There are a number of key issues that will drive the government’s enforcement efforts in the coming year and that will have a significant impact on how healthcare fraud matters are pursued by relators asserting FCA claims and are defended on behalf of healthcare providers. In the previous weeks, we have examined these issues in greater depth and why healthcare providers should keep a close eye on these issues. This week, we examine the Fourth Circuit’s upcoming appellate consideration of the use of statistical sampling to establish falsity under the FCA.
In 2014, the district court’s opinion in U.S. ex rel. Martin v. Life Care Centers of America rejected a motion to exclude the government’s expert testimony regarding the intended use of statistical sampling to establish liability over an extrapolated universe of claims. Since that time, a number of other district courts have considered the issue of whether such evidence may be used to establish liability by either the government or relators. See U.S. ex rel. Paradies v. Aseracare, Inc., 2014 U.S. Dist. LEXIS 167970 (N.D. Ala. Dec. 4, 2014) (denying motion for summary judgment and noting that “[t]he Government has statistical evidence regarding all of the Government’s universe of 2,181 claims. Statistical evidence is evidence.”); U.S. ex rel. Guardiola v. Renown Health, 2015 WL 5123375 (D. Nev. Sept. 1, 2015) (issuing discovery ruling regarding the underlying data universe relevant to relator’s use of statistical sampling); U.S. ex rel. Ruckh v. Genoa Healthcare, LLC, 2015 WL 1926417 (M.D. Fla. Apr. 28, 2015) (granting relator’s motion to admit expert testimony based on statistical sampling that had not been undertaken by relator as of the date of the motion).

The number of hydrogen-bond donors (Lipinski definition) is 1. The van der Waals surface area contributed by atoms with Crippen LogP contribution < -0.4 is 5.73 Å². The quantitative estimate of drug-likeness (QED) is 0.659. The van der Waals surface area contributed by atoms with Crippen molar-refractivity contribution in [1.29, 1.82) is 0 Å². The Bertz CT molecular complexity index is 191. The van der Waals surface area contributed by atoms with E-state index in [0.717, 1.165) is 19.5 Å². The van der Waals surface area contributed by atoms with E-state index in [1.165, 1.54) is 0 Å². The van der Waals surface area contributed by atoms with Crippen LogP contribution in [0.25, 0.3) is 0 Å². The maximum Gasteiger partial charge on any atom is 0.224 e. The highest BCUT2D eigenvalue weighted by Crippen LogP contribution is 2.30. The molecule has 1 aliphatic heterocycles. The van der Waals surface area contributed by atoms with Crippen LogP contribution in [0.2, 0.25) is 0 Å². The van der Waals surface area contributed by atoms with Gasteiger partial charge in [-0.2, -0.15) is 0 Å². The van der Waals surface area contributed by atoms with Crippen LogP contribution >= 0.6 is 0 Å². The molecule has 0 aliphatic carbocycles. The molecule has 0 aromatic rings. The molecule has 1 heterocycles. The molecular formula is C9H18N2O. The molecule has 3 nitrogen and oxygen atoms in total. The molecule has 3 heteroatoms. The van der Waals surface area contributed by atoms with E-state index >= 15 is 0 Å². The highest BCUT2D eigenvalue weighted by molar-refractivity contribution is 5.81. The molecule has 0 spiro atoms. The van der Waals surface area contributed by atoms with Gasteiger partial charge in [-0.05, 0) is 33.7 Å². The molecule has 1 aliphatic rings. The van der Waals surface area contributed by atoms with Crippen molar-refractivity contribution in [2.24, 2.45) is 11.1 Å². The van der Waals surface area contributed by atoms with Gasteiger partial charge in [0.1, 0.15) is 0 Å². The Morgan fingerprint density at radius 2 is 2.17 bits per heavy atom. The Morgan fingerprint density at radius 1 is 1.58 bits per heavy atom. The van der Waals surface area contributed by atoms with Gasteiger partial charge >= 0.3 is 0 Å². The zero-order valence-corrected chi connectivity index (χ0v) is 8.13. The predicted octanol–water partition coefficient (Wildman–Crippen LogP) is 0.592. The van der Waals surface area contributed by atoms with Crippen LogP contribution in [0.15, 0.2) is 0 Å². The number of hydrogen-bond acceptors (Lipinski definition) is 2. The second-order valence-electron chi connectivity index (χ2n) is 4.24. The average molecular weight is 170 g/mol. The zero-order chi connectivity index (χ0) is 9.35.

The FCA continues to be the federal government’s primary civil enforcement tool for investigating allegations that healthcare providers or government contractors defrauded the federal government. In the coming weeks, we will take a closer look at recent legal developments involving the FCA. This week, we examine the FCA’s public disclosure bar and recent cases considering whether disclosures are sufficient to bar FCA claims.
The FCA’s public disclosure bar prevents a relator from filing a qui tam complaint based on information previously disclosed to the public, thereby dissuading parasitic lawsuits based on publicly available information. In cases considering the scope of the public disclosure bar, courts have continued to examine the issue of how or to whom information must be disseminated in order to constitute a “public disclosure,” which often has resulted in a narrowing of the public disclosure bar’s scope in a given case. Such cases marked a shift away from decisions favorable to FCA defendants toward a more nuanced and specific application of the public disclosure bar.